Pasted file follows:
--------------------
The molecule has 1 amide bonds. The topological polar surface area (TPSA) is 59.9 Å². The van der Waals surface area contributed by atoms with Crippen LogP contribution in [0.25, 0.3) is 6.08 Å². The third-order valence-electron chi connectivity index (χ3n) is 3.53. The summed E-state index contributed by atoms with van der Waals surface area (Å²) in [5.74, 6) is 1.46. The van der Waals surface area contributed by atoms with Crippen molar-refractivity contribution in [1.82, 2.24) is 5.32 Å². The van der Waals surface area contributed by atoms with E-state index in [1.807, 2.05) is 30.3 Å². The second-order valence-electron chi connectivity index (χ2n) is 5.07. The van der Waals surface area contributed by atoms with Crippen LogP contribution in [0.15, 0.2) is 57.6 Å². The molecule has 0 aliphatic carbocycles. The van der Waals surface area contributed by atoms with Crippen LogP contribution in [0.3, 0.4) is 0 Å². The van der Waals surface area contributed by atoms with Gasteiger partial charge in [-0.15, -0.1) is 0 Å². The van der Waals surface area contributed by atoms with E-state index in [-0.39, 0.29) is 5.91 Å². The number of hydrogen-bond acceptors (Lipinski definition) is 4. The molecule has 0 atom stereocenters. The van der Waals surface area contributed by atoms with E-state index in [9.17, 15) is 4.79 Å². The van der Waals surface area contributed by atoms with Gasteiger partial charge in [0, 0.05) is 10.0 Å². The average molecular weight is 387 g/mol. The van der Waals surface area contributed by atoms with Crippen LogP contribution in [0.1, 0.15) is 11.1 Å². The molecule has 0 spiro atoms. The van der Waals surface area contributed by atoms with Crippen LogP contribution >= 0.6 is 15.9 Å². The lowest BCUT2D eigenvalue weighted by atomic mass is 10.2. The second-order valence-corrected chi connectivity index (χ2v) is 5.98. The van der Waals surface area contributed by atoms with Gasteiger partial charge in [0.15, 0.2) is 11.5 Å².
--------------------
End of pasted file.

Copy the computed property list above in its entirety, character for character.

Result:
The molecule has 1 amide bonds. The topological polar surface area (TPSA) is 59.9 Å². The van der Waals surface area contributed by atoms with Crippen LogP contribution in [0.25, 0.3) is 6.08 Å². The third-order valence-electron chi connectivity index (χ3n) is 3.53. The summed E-state index contributed by atoms with van der Waals surface area (Å²) in [5.74, 6) is 1.46. The van der Waals surface area contributed by atoms with Crippen molar-refractivity contribution in [1.82, 2.24) is 5.32 Å². The van der Waals surface area contributed by atoms with E-state index in [1.807, 2.05) is 30.3 Å². The second-order valence-electron chi connectivity index (χ2n) is 5.07. The van der Waals surface area contributed by atoms with Crippen LogP contribution in [0.15, 0.2) is 57.6 Å². The molecule has 0 aliphatic carbocycles. The van der Waals surface area contributed by atoms with Crippen LogP contribution in [0.3, 0.4) is 0 Å². The van der Waals surface area contributed by atoms with Gasteiger partial charge in [-0.15, -0.1) is 0 Å². The van der Waals surface area contributed by atoms with E-state index in [-0.39, 0.29) is 5.91 Å². The number of hydrogen-bond acceptors (Lipinski definition) is 4. The molecule has 0 atom stereocenters. The van der Waals surface area contributed by atoms with E-state index in [9.17, 15) is 4.79 Å². The van der Waals surface area contributed by atoms with Gasteiger partial charge in [0, 0.05) is 10.0 Å². The average molecular weight is 387 g/mol. The van der Waals surface area contributed by atoms with Crippen LogP contribution in [0.1, 0.15) is 11.1 Å². The molecule has 0 spiro atoms. The van der Waals surface area contributed by atoms with Crippen LogP contribution >= 0.6 is 15.9 Å². The lowest BCUT2D eigenvalue weighted by atomic mass is 10.2. The second-order valence-corrected chi connectivity index (χ2v) is 5.98. The van der Waals surface area contributed by atoms with Gasteiger partial charge in [0.15, 0.2) is 11.5 Å².